Why are Durban homeowners being saddled with
black refuse bags which are poor quality to the point of ripping and/or the
wrong size? Wendy Knowler tried to find
Why are Durban homeowners being saddled with black refuse bags which are poor quality to the point of ripping and/or the wrong size? Wendy Knowler tried to find out.
Listen to the podcast or read details below:
Politics and gender issues aside, I wanted to know what the municipality is doing about poor quality refuse bags, and why are homeowners being told to go to their nearest DSW Cleansing and Solid Waste depot to exchange their dodgy pack for another one.
What if the replacement is just as bad?
We, homeowners, are being charged for those bags as part of our cleansing and solid waste billing. How much, the bill doesn’t say.
How about we source own black bags until the municipality sorts out the problem, and until then, they don’t charge us for their black bags they can ensure a fit-for-purpose supply to residents?
I put all of that to the head of Durban Solid Waste, Raymond Rampersad.
Here’s his response:
"DSW is responsible for the collection of refuse and also responsible for the delivery of refuse bags, the procurement of these refuse bags is the responsibility of our Supply Chain Management (SCM) unit. We provide them with the technical specifications and they procure them. They are also involved in the testing of these bags from time to time.
"In the recent run of events, DSW received quite a few queries from residents with regards to the poor quality of bags. We then referred this to our SCM unit for further investigation.
"We did give options to our residents: poor quality bags should be returned to your nearest depot and where this is not possible, phone or e-mail the department so we can make arrangements for bags to collected and good bags are given
"I think this principle applies to any transaction we make when paying up for a service.
"To date, many residents have visited our depots.
"Your suggestion of people buying their own bags is a suggestion I would not support.
"Just look at the Pietermarizburg situation - residents buy their own bags and service delivery is at an all-time low.
"If people buy their bags, then there is a likelihood that the restriction of two bags per household will be difficult to uphold.
"There might be an increase in the generation of waste and also the monitoring of the waste stream becomes very difficult.I think you need to compare us with other municipalities in terms of the cost to ratepayers with regards to waste collection.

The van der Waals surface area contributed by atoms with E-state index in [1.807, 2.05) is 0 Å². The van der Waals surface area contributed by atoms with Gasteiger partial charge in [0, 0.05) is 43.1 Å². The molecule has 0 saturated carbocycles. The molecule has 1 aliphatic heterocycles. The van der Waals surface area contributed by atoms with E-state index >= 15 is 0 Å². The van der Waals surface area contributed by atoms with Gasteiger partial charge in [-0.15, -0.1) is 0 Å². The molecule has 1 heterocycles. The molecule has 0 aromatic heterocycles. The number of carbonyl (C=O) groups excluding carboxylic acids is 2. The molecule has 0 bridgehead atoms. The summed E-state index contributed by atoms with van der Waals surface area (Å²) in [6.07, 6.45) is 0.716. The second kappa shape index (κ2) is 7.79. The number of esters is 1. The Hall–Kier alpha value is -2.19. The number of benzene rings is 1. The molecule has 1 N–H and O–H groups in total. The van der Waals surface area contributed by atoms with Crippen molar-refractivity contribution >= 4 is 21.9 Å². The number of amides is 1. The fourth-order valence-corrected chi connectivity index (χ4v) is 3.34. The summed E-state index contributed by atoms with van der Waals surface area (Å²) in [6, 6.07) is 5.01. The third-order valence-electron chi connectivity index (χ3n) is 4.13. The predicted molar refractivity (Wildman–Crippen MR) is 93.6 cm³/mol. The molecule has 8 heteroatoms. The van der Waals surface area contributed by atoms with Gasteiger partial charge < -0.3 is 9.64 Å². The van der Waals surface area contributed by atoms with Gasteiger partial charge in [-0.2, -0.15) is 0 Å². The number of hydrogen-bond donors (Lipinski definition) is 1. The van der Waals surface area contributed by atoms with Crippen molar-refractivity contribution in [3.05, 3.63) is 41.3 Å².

"For the new financial year, waste collection cost has been reduced from 9.9% to 6.4%. Also, take note that waste collection includes transportation and disposal costs."
So has the problem batch been identified and withdrawn from the distribution or not? "I still don’t have the answer to that question, alas", says Rampersad.
"But I can tell you what Durban’s 950,000 households are charged per black bag by the municipality. According to Rampersad, it’s 96 cents."
Careful what you wish for - an online liquor retailer got more than they bargained for when alcohol sales resumed in Level 3
In last week’s show we focussed on online retailers, most of which are battling with a spike in orders and a restricted capacity to fulfil them, and then compounding the problem by failing to find ways to keep communicating with their customers.
Last week Norman Goodfellows announced that it was suspending sales until it could get on top of the massive number of orders which flooded in when the government announced that alcohol sales would resume on June 1.
Ntombizodwa D tweeted posted this on HelloPeter today:
“My order was placed on 26 May and I have not yet received it till this day. Each time I finally get ahold of them they give me different dates, they promised last week Thursday and that didn’t happen, when you send DMs in their Instagram the response is computer-generated, I’m not quite sure what to do after this. I’m even scared of asking for a refund because I might get my money this time in 2021.”
Dr Gail Ashford tweeted: “On order was placed in May. Finally delivered yesterday with less than half the actual order. No explanation, no notification, no apology.”
Malebo M on HelloPeter: “I ordered the end of May but to date I have not received my order and their contact numbers don't even work. They don’t even bother to keep you updated. I regret trying this, I should’ve just gone to the bottle store I want my money."
Norman Goodfellows CEO Charles Kramer is mortified - they’ve never experienced anything like this in 46 years of doing business.
Here’s what he shared with Consumerwatch:
*Online retail in SA has been propelled forward by 5 years as a result of Covid-19 and lockdown. The online purchasing mentality has been irreversibly fast-tracked, particularly in the case of liquor as this was the slowest retail e-commerce category pre-lockdown
*We went from fewer than 100 orders a month to well over 10,000 orders in 10 days
*Our pre-COVID commitment to deliver within 2-3 days was always met
*We are humbled and grateful to receive so many orders but very uncomfortable in not being able to provide our high service levels and to so frustrate clients
*Our communications channels and logistics infrastructure were not geared for the overwhelming response
*We suspended sales because we realised that we need to be responsible for focusing our attention on the orders we had received. It would be unfair to clients to take on more.
*Pre-lockdown we had two people on a switchboard, a sales team of 10 people and an email address. We have now scaled to a call centre of more than 20 people, which has improved response times.
*Orders will be fulfilled by the end of June, or clients may choose a prompt (48 hour), no-quibble refund.
Also read: Online Retailers Feel The Heat
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